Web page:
5. Get out of the reactive mode:
Don’t reply to emails immediately unless you really have to. It’s ok to respond within 24 hours. You will be amazed how many issues get resolved already before you even get involved. Listen more than speak particularly in front of your staff. Being a boss does not mean that you are the smartest person in the room. Let others take the lead.
6. Get the slow movers out of way:
Have you noticed slow drivers on a fast highway obstructing the way for other drivers? Corporations are like highways; and there are always some slow drivers (employees) who slow down everyone else. Get them out of way. Send them to a slower highway where they can drive at their own pace. You will do them a favor.
7. Stop checking your phones every 2 seconds:
I know it’s even harder than quit smoking. This one is the biggest productivity killer and top distractor. Shut down your emails and messengers and discipline yourself to check your messages only 3 times a day. Sky will not fall in between and you would be amazed by the quality of focus you enjoy doing other things.
8. Start standing meetings for 30 minutes only:
This is what we started recently at our company with wonderful results. People started to show up in time, needed less time greeting and socializing, and focused more on finishing the business within the given time. It’s amazing how quickly our mind re-calibrates if we set a new target. Try it in your company.
9. Apply 50:10 Rule:
I learned this productivity technique from one of my mentors and it did wonders for me. For any task, assignment, or project that you need to finish yourself, set a timer on your phone for 50 minutes and then cut off yourself from rest of the world. No phones, emails, visitors or any other distraction. Free yourself from everything else and immerse into your task. When the timer beeps up, stop right there whether your task is completed or not. For the next 10 minutes do something casual; take a cup of coffee, go for a natural break or chat briefly with a colleague. You may repeat the drill to complete the same assignment or start a new one. You would be surprised how much you can get done in 50 minutes with a clean focus.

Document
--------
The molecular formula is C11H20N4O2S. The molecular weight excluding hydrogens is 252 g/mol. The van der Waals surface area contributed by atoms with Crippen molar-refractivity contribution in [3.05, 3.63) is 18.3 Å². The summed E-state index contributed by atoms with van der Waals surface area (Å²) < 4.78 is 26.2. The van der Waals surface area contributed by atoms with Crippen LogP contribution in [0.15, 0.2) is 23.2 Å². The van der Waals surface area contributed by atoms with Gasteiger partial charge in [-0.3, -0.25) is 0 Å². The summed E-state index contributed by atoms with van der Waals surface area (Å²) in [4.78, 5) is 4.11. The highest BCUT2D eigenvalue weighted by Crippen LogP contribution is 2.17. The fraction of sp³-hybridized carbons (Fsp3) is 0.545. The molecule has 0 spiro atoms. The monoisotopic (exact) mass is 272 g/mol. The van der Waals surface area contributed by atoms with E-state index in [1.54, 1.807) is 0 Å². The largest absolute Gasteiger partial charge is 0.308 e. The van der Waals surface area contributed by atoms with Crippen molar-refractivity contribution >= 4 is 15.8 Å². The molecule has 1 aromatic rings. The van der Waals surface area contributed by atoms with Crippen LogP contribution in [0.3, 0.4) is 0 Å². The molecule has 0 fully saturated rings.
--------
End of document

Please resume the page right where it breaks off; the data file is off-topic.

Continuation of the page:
10. Plan special times for big projects:
This idea my not fly well with many of you but it has delivered miraculous results for me over my career. For projects and assignments of critical importance, plan and schedule special dedicated time and occasion. The best achievement of my career in the form of reports, analysis, project plans, business models, training programs etc. were done while I was on vacation at a beach or from the comfort of my bedroom during my weekend. Find out where you are most relaxed and creative. If you have correctly configured your work-life integration, you should have no problem setting up your priorities whether it’s part of work or personal life.
Questions? Thoughts? Please post your comments below and I will try to reply.
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— Saleem Sufi